Practical Concerns

The Batson expansion raises additional concerns regarding application of the case in this new context. “Batson was one step in seeking to eliminate the practice of peremptorily challenging prospective jurors based on their status as a member of a protected class, but there were problems in the application of Batson over time, which created challenges for practitioners as they tried to thread the needle created by an endless stream of Batson decisions from various state and federal courts, often with inconsistent reasoning and results,” explains John P. Hutchins, Atlanta, GA, cochair of the Section’s Trial Practice Committee.

In a separate concurrence in CarterJustice Lowy addressed the fact that race and gender, unlike sexual orientation, is visually apparent. He suggested that instead of requiring an opponent of a peremptory strike to provide evidence of “all relevant circumstances,” the opponent’s burden should be “timely objection to a peremptory challenge made on the basis of [a] protected class.” Otherwise, Justice Lowy cautioned, inquiring into a juror’s sexual orientation and allowing use of sexual stereotypes would be among the pernicious ways for an opponent to a peremptory challenge to meet his or her burden of establishing a prima facie case.

Courson is concerned that “in cases where a party suspects that its opponent is challenging jurors based on perceived sexual orientation or transgender status, the [Batson] test leaves the challenging party with no good options. If jurors have not openly disclosed such information, the test requires the challenging party to employ stereotypes about jurors,” he observes. “Alternatively, however, if the court only permits challenges to jurors who have openly shared their orientation or gender identity, the court risks permitting discrimination against some jurors.”

Eliminating Peremptory Challenges May Not Resolve Batson Shortcomings

At least one state has eliminated peremptory challenges entirely, ostensibly to address shortcomings that have occurred from the uneven application of Batson and its progeny there. In its Order Amending Rules 18.4 and 18.5 of The Criminal Procedure, and Rule 47(e) of the Rules of Civil Procedure, effective January 1, 2022, the Arizona Supreme Court is eliminating peremptory challenges in both civil and criminal cases in the state. Section leaders generally agree that eliminating peremptory challenges may not be the best way to empanel an impartial and fair jury.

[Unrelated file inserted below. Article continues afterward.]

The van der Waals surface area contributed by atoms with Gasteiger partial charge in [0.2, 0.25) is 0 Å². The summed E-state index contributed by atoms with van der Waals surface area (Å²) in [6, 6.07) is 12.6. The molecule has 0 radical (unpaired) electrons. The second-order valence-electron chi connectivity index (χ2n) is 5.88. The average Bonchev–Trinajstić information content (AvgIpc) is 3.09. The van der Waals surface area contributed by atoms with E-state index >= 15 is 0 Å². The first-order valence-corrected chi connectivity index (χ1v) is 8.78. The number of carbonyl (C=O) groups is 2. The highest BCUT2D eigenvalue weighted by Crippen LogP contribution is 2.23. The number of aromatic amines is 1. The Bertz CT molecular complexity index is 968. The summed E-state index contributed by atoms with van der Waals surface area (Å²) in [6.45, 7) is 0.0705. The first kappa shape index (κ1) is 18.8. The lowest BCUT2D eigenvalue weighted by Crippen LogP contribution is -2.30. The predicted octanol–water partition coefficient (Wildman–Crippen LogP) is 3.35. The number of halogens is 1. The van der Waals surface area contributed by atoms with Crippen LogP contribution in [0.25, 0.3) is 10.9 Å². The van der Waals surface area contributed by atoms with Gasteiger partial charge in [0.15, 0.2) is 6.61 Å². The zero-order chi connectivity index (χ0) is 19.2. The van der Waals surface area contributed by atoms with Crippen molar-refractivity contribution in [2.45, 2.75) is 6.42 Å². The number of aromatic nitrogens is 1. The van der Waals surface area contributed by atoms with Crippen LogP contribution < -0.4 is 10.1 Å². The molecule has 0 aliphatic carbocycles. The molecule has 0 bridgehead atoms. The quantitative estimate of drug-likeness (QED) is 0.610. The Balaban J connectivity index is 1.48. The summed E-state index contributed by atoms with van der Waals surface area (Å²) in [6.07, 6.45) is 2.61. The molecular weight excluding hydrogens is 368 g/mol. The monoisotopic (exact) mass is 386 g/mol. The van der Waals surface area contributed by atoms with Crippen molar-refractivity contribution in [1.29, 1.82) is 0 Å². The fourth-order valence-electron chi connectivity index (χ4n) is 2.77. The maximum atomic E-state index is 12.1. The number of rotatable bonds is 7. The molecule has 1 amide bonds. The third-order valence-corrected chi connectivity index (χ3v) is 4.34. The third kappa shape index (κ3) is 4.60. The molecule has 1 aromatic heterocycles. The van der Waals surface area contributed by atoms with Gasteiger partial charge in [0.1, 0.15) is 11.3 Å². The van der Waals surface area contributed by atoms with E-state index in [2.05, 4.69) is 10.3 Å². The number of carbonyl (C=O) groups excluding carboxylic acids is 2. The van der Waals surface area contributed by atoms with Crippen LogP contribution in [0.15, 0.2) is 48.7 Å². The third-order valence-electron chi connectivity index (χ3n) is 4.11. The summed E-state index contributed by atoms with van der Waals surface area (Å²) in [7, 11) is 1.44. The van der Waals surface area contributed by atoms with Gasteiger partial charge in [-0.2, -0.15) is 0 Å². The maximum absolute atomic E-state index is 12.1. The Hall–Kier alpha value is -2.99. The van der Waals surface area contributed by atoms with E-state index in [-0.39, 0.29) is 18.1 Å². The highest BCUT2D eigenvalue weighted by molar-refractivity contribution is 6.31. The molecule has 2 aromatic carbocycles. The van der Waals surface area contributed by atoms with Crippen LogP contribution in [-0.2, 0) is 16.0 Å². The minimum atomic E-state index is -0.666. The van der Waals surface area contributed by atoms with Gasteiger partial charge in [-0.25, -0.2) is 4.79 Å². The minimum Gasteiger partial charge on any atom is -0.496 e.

“I don’t believe that eliminating peremptory challenges is a positive change or the answer to ensuring full participation by all persons in the jury process,” opines Darryl A. Goldberg, Chicago, IL, chair of the Section’s Trial Evidence Subcommittee of the Criminal Litigation Committee. “As trial lawyers, I’ve heard others refer to it as practicing intuition; you often go with your gut or the visceral reaction you get when a juror looks at you or your client to exercise a peremptory challenge. Eliminating peremptory challenges may limit your ability to screen out biased jurors,” Goldberg says.

Echoing Goldberg’s view, other Section leaders believe that the elimination of peremptory challenges may do more harm than good. “I happen to believe that peremptory challenges are a vitally important part of the jury selection process,” emphasizes David I. Schoen, Montgomery, AL, chair of the Criminal Law Subcommittee of the Civil Rights Litigation Committee.  “I believe they are an invaluable tool for weeding out jurors who the trial lawyer can tell have an agenda but are clever enough to conceal it and do not present grounds for a challenge for cause.” Schoen is mindful of the difficulty in preventing prohibited-use peremptory strikes in jury selection but thinks one solution could be “greater leeway in and broader use of voir dire, preferably attorney-conducted voir dire.”

The absence of control over jury selection is another disadvantage of eliminating peremptory challenges, says Alexander Wharton, Memphis, TN, cochair of the Section’s Criminal Litigation Committee. “When explaining potential outcomes to clients, attorneys will now have to say, ‘I have no idea nor do I have any reasonable degree of control over what kind of jury we will get,’” Wharton adds.

Robertson expressed cautious optimism as to whether Arizona’s elimination of peremptory strikes will gain traction in other states. “I don’t think other states will act to eliminate peremptory strikes right away, but I do think they will pay a great deal of attention to what happens in Arizona,” Robertson opines. “If the experiment is successful in improving jury diversity, then I would expect other states to follow Arizona’s lead,” Robertson predicts.